Summary: How to Win Friends & Influence People 1/4

Summary: How to Win Friends & Influence People 1/4

Dale Carnegie

First part. Fundamentals techniques in handling people

1.Don’t criticize, condemn or complain.

Criticism is dangerous, because it hurts a person's precious pride, hurts their sense of importance, and arouses their resentment.

Criticisms are like homing pigeons, they always return to the nest.

When we deal with people we must remember that we are not dealing with logical creatures. We deal with emotional creatures, creatures bristling with prejudice and driven by pride and vanity.

Any fool can criticize, censure, and complain, and almost all fools do. But it takes character and self-control to be understanding and forgiving.

Instead of sensing people, let's try to understand them. Let's try to figure out why they do what they do. That is much more profitable and interesting than criticism; and from this arises sympathy, tolerance, and kindness. To know everything is to forgive everything.

If you want to collect honey, don't kick the hive.

It is foolish to scold others, I have enough with my own limitations.

Don't judge if you don't want to be judged.

Don't complain about the snow on the neighbor's roof, when it also covers the threshold of your house. -Confucius

I will not speak ill of any man and of all I will say everything good that I know. -Benjamin Franklin

2.Give honest and sincere appreciation.

There is only one way to get someone to do something. And it is to make others want to do it.

A few years ago, a sociological study was carried out among wives who had left their homes, and what do you think was the main reason they gave for making their decision? "Lack of appreciation". The same conclusion was reached in a similar study of men. Often we take our spouse's presence so much for granted that we never express our appreciation.

AppreciationFlattery
It's sincereIt's not sincere
Comes from the heartComes from the mouth
It's altruisticIt's selfish
Arouses universal adminirationIt is universally condemned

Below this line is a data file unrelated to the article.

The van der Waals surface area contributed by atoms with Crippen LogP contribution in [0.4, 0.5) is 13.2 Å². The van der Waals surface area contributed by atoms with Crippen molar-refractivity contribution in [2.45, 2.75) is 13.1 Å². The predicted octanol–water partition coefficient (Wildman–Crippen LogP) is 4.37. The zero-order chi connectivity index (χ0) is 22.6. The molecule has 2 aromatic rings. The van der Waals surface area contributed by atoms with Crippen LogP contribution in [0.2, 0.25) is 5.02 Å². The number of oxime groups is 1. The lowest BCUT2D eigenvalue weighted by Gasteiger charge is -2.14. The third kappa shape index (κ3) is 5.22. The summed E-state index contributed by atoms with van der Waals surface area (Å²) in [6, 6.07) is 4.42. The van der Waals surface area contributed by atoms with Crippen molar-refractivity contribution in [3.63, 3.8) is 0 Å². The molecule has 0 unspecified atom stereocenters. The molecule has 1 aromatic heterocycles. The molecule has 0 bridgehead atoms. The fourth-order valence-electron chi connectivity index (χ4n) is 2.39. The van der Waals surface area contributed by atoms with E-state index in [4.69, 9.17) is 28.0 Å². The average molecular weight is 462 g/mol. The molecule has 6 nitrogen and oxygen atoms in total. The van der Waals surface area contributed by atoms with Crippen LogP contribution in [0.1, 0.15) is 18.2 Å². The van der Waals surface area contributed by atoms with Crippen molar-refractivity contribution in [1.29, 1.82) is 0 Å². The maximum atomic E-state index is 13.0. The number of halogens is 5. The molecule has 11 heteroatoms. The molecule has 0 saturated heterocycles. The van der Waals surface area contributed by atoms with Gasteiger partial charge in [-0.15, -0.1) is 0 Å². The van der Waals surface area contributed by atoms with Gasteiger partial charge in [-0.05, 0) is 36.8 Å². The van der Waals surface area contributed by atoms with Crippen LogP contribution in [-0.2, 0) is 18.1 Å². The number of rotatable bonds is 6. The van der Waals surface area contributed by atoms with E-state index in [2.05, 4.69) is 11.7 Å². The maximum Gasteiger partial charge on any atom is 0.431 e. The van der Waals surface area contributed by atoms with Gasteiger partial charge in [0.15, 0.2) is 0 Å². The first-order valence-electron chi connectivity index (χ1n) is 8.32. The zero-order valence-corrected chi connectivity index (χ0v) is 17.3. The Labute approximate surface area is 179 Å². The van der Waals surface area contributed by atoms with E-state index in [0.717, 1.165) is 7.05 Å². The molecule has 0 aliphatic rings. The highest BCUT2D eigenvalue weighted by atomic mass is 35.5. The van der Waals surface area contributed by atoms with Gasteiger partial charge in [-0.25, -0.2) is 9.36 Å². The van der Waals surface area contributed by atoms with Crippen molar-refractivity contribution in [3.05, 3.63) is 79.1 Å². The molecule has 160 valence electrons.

If we stop thinking about ourselves for a while and start thinking about the good qualities of others, we will not have to resort to flattery, so cheap and so false that it is known as soon as it leaves the lips.

One of the most neglected virtues of our everyday existence is appreciation.

The deepest drive in human nature is "the desire to be important." -Dr. John Dewey

I consider that the greatest asset that I possess is my ability to arouse enthusiasm among men, and that the way to develop the best that is in man is through appreciation and encouragement. -Charles Schwab

Here lies a man who knew how to surround himself with men more skilled than he. -Dale Carnegie

There is not that I need so much as food for my own esteem. -Alfred Lunt

Do not fear the enemies that attack you. Fear friends who flatter you. -General Obregon

I will pass this road only once; so whatever good you can do or whatever courtesy you may have to any human being, let it be now. I won't leave it for tomorrow, nor will I forget it, because I'll never come here again.

Every man I know is superior to me in some way. In that sense, I learn from him. -Emerson

3.Arouse in the other person an eager want.

Why talk about what we need or want? That's childish. Absurd. But no one else is interested. Others are like you or me: they are interested in what they want or need.

So the only way we have to influence others is to talk about what they want, and show them how to get it.

Tomorrow you will want to persuade someone to do something. Before you speak, pause and ask yourself, "How can I make him want to do it?"

The world is full of selfish, exploitative people. So the few individuals who unselfishly try to serve others have enormous advantages.

Seeing from the other person's point of view, and arousing in that person a fervent desire for something, should not be confused with manipulating that person into doing something that is detrimental to that person's own interests. Both parties must come out winning in the negotiation.

Whoever can do this has the whole world with him; who cannot, walks alone on the road.

If there is a secret to success, it lies in the ability to appreciate another's point of view and see things from that point of view as well as your own. -Henry Ford

The man who can put himself in the place of others, who can understand the workings of the mind of others, does not have to worry about the future. -Owen D. Young